2) Assassination Newspaper about Abraham Lincoln
a. Students could use this newspaper as a model to write their own headlines/newspaper on a unit of study. This could include what would have made the news of the times for a particular region, or could be a fictitious or imagined place regarding any portions of the unit.
b. School/classroom newspaper could be constructed.
3) Civil War artifacts like the canteen, drum, coatee, and slouch hat
a. Students could gather and imagine what objects from our time might become artifacts in a museum someday. Students could share these items or create a museum of these “artifacts”.
b. Students could go on a scavenger hunt around their neighborhood, house, etc. to find something that could be considered an artifact.
4) Gettysburg Map
a. Students could compare and contrast this map of Gettysburg to a recent one.
b. Students could re-enact the Civil War and create a strategy map of their own.
c. Students could create a map of something familiar to them
i. Their house
ii. Their room
iii. The playground
iv. The classroom
5) Personal Memoirs of U.S. Grant
a. Students could write their own personal memoirs.
b. Students could write as if they were a person living during this or another time period based on a unit of study.
6) Grant Campaign Pin
a. Students may compare and contrast how campaigns were run in the past versus now? What tactics were used? How did politicians travel? How were elections conducted?
b. Students may create and market their own campaign using strategies to gain and model an election.
7) Newspaper printed on Wallpaper from Confederates
a. Students could create new uses for other commonly used items.


1. Re-creating your favorite instrument using African-style materials, such as wood, paper mache', etc.
2. Using the "3 children on a bull" painting to learn about water colors and animals; interpret your favorite animal into a painting
3. Re-create a Chinese fan after learning background on the Chinese culture
4. Using clay or playdough to portray how different cultures view/sculpt various animals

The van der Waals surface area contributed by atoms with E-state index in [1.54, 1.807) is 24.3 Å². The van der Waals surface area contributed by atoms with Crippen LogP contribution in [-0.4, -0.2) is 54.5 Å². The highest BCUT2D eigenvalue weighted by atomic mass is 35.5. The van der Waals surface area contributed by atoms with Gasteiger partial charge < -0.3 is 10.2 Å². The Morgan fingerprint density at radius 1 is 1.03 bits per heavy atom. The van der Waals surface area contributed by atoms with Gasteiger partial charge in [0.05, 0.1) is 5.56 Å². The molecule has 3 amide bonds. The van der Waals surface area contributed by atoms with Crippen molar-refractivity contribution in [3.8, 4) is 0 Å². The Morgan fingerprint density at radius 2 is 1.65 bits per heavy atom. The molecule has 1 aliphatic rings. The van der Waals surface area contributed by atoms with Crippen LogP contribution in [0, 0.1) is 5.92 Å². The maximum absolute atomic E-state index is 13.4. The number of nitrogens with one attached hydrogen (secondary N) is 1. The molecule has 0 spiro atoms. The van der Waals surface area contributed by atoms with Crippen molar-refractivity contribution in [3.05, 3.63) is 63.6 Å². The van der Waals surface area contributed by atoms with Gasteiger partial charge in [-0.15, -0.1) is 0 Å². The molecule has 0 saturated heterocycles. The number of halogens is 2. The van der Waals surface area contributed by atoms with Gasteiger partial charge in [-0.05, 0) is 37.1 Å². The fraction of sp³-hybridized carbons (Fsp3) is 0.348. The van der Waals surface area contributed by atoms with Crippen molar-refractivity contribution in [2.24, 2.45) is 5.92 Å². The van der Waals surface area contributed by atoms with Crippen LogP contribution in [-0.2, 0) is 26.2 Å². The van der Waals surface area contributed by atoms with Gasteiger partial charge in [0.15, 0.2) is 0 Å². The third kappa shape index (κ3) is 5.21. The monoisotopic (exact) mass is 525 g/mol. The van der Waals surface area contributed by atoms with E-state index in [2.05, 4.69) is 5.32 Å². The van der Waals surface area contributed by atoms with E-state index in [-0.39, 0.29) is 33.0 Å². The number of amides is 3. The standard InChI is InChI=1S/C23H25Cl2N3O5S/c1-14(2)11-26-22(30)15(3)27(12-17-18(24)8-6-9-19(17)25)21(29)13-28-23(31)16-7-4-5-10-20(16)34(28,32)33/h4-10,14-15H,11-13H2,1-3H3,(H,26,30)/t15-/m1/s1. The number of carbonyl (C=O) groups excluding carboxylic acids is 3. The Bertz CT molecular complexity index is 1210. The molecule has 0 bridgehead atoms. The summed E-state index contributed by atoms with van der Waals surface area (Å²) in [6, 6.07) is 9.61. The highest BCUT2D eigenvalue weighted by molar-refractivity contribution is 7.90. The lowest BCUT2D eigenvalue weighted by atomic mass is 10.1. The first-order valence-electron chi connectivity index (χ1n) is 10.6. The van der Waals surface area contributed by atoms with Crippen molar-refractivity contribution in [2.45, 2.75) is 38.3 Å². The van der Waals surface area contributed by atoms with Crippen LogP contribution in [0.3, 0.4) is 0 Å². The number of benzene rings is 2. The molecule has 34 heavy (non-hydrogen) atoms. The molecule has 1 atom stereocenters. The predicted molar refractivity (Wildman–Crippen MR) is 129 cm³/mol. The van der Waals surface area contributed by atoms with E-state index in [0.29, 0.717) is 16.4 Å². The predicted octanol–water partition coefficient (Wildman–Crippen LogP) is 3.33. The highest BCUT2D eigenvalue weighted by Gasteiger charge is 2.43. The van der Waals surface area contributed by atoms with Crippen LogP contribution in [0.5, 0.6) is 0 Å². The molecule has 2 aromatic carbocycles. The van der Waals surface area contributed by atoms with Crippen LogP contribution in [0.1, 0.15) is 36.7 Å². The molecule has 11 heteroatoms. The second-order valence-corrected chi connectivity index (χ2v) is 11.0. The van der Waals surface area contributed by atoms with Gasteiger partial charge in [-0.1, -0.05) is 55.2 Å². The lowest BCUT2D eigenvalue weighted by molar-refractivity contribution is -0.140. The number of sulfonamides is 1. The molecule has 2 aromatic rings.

5. Based on the idea of the mask of Lincoln, have children make a mask that represents who they are.
6. Have children dress up like different presidents and put on a little skit to tell about the president's main accomplishments.
7. Same as the president idea but children could dress up as civil war icons instead




1. The Tin Lantern that was displayed
a. Describe the evolution of electricity to students
b. Have children create their own lantern
2. Assassination Newspaper
a. Show the differences in newspapers and how they have changed over the years
b. Have students make their own newspaper during the civil war
3. Confederate Currency
a. Teach students about money and show examples of different currency from around the world
4. Teach the students about Gettysburg
a. What happened there and why this was important
b. Have students act out a scene from the battle at Gettysburg
5. Tribal Units
a. Teach about the different tribal units around the world and what they stand for
b. Have students in a group make their own tribal mask and explain the meaning behind it
6. Art techniques
a. Teach children about the various forms of painting and the different techniques that can be used
b. Show examples and have children create their own art piece using a specific art technique
7. Sculptors
a. Have children create an abstract animals and explain the meaning behind each animal they make



8. Have students create their own civil war trivia games using puzzles, board games, etc.



1) Modes and means of transportation in the time period - paddle wheel, steamboat(?), horse w/ or w/out carriage, cobblestone, gravel and dirt roads, rivers and streams. How was heavy artillery moved?
2) Music and culture of soldiers, slaves, and other civilians.
3) How to build a fort.
4) Geography, maps, topography/terrains.
5) Conflict resolution. This of course has many possibilities and uses.